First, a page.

After cleaning up the game, ask them how it felt to give up things. Feed off their responses. Instructors might discuss how hard it is to give up things their hearts are really set on. Conclude with "It is important to remember that labor does its own thing and no matter how well you plan, it is going to go differently than expected." Following closely with the next game about unexpected outcomes emphasizes the need for flexibility and to expect the unexpected.
Pass out the little diapers, one per couple or two per couple if it is a small class. Jokes about little diapers and the surprises they contain set this next activity up nicely! Give them the instructions: "Inside is something that maybe you might not be expecting for this birth. Take a couple of minutes and work with your partner. If this happened to you, how would you cope with it, what would you do?" Now go around and have each couple tell the class their unexpected outcome and what they would do if it happened to them. Give them lots of affirmation and encouragement. There are no "wrong answers" in this game! Add unexpected outcome cards to some of the diapers to help break up the tension. This is a difficult topic and having some comic relief really helps the game run smoothly and it is more fun too.
Some suggestions for the cards:
* your partner is stuck in traffic and you are at the hospital,
* Cesarean birth
* breastfeeding is more difficult than you thought
* the baby goes to the NICU
* vacuum-assisted birth
* pain medication is not available for use
* long labor
* you are on the way to the hospital and you think the baby is coming
* different gender than expected
A good mix of serious and light hearted cards will stimulate conversation and some laughter too.
Wrap up the activity by collecting the diapers and cards and reminding the participants to go with the flow, work together, and expect the unexpected. Integrating a labor rehearsal with a birth option game allows for a good combination of discussion, review, individual and group work, brings the entire course into focus, and makes it personal for each couple. Everything the participants have learned and seen now pertains directly to them; they can see their choices laid out in front of them and can now choose and decide what works best for them. The prenatal educator is in a unique position to promote self-esteem and feeling of empowerment in new families (Nolan, 1995) and the activity suggested in this article provides a concrete tool for achieving this goal.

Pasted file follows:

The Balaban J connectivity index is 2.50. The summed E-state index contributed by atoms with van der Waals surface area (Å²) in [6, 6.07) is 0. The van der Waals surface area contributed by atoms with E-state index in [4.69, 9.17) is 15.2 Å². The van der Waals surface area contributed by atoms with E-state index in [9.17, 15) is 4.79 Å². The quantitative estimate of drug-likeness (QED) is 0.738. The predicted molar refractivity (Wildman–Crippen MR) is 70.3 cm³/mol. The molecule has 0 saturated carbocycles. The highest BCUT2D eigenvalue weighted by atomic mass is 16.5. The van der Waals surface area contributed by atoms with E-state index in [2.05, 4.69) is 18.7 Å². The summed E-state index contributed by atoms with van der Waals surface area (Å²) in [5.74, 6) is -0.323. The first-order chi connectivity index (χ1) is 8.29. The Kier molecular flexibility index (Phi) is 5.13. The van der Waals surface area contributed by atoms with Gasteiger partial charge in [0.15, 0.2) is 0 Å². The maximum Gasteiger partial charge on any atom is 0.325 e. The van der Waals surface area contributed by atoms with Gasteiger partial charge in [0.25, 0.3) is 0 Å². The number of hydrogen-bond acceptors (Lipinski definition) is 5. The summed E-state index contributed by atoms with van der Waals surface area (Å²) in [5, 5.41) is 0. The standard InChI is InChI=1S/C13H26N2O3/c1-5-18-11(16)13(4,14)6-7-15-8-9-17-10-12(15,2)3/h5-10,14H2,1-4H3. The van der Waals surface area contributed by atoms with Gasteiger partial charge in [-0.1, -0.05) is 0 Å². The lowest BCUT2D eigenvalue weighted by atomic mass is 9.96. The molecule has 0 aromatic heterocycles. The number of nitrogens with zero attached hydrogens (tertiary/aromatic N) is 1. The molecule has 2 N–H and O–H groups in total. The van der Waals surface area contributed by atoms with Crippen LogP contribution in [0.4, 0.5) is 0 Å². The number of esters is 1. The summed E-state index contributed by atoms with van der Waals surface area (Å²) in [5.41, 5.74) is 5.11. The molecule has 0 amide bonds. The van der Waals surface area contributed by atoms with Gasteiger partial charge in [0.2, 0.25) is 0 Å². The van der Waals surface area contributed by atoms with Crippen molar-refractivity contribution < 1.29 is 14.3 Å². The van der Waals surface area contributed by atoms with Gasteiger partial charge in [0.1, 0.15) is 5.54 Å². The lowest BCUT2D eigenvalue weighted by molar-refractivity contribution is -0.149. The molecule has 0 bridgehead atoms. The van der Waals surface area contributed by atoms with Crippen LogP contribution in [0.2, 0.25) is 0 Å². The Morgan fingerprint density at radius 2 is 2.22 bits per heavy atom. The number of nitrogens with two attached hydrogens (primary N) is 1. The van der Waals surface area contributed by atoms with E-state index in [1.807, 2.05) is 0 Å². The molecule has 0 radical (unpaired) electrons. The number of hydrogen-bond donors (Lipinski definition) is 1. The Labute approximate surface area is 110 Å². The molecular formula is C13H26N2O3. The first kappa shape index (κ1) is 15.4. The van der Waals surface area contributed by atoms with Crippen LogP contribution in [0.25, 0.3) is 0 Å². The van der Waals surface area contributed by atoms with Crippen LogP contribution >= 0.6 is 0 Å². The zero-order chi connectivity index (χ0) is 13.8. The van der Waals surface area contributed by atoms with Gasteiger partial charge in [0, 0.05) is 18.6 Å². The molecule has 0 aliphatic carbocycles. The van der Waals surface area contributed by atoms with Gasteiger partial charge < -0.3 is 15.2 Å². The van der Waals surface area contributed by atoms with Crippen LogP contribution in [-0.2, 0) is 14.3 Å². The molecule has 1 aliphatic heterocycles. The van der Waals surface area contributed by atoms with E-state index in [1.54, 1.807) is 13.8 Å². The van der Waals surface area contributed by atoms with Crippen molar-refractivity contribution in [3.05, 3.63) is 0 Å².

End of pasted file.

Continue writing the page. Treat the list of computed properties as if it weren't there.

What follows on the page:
Ilse, S. (2009). Are unexpected outcomes in childbirth normal and should they be presented in all classes? International Journal of Childbirth Education, 24(4), 16-8.
Nolan, M. L. (1995). Empowering women through prenatal education: Question asking skills and role play. International Journal of Childbirth Education, 10(3), 4-7.
by Paula Conriquez, BS, ICCE
Paula Conriquez is an ICEA certified childbirth educator. She teaches at two Houston hospitals. She teaches childbirth, breastfeeding, newborn care and infant CPR. She has been teaching for seven years, has recently joined the lactation staff at one hospital and has three children of her own. She can be reached at email@example.com.
|Printer friendly Cite/link Email Feedback|
|Publication:||International Journal of Childbirth Education|
|Date:||Nov 1, 2011|
|Previous Article:||Living through the unexpected: two fathers share their experience with postpartum hemorrhage.|
|Next Article:||Baccalaureate nursing students learn labor support through customized childbirth education.|